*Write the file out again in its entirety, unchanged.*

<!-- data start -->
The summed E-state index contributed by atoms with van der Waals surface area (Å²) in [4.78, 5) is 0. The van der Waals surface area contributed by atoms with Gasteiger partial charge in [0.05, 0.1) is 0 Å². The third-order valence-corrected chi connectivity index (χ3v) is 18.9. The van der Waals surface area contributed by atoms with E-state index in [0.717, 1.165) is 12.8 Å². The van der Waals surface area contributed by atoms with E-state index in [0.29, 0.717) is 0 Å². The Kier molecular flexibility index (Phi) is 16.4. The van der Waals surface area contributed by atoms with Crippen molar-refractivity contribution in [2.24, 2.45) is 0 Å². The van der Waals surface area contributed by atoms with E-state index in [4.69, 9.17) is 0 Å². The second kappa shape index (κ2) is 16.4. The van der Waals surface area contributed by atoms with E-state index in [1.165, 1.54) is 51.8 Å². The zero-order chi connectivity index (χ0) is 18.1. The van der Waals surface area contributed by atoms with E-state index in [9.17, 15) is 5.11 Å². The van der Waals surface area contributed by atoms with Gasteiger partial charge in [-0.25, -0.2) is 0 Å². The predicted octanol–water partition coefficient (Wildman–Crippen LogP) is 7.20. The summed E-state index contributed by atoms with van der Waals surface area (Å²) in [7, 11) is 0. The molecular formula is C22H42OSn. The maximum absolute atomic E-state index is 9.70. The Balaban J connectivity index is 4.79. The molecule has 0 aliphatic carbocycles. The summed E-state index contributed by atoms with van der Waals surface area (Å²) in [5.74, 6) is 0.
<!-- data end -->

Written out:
The summed E-state index contributed by atoms with van der Waals surface area (Å²) in [4.78, 5) is 0. The van der Waals surface area contributed by atoms with Gasteiger partial charge in [0.05, 0.1) is 0 Å². The third-order valence-corrected chi connectivity index (χ3v) is 18.9. The van der Waals surface area contributed by atoms with E-state index in [0.717, 1.165) is 12.8 Å². The van der Waals surface area contributed by atoms with E-state index in [0.29, 0.717) is 0 Å². The Kier molecular flexibility index (Phi) is 16.4. The van der Waals surface area contributed by atoms with Crippen molar-refractivity contribution in [2.24, 2.45) is 0 Å². The van der Waals surface area contributed by atoms with E-state index in [4.69, 9.17) is 0 Å². The second kappa shape index (κ2) is 16.4. The van der Waals surface area contributed by atoms with E-state index in [1.165, 1.54) is 51.8 Å². The zero-order chi connectivity index (χ0) is 18.1. The van der Waals surface area contributed by atoms with E-state index in [9.17, 15) is 5.11 Å². The van der Waals surface area contributed by atoms with Gasteiger partial charge in [-0.25, -0.2) is 0 Å². The predicted octanol–water partition coefficient (Wildman–Crippen LogP) is 7.20. The summed E-state index contributed by atoms with van der Waals surface area (Å²) in [7, 11) is 0. The molecular formula is C22H42OSn. The maximum absolute atomic E-state index is 9.70. The Balaban J connectivity index is 4.79. The molecule has 0 aliphatic carbocycles. The summed E-state index contributed by atoms with van der Waals surface area (Å²) in [5.74, 6) is 0.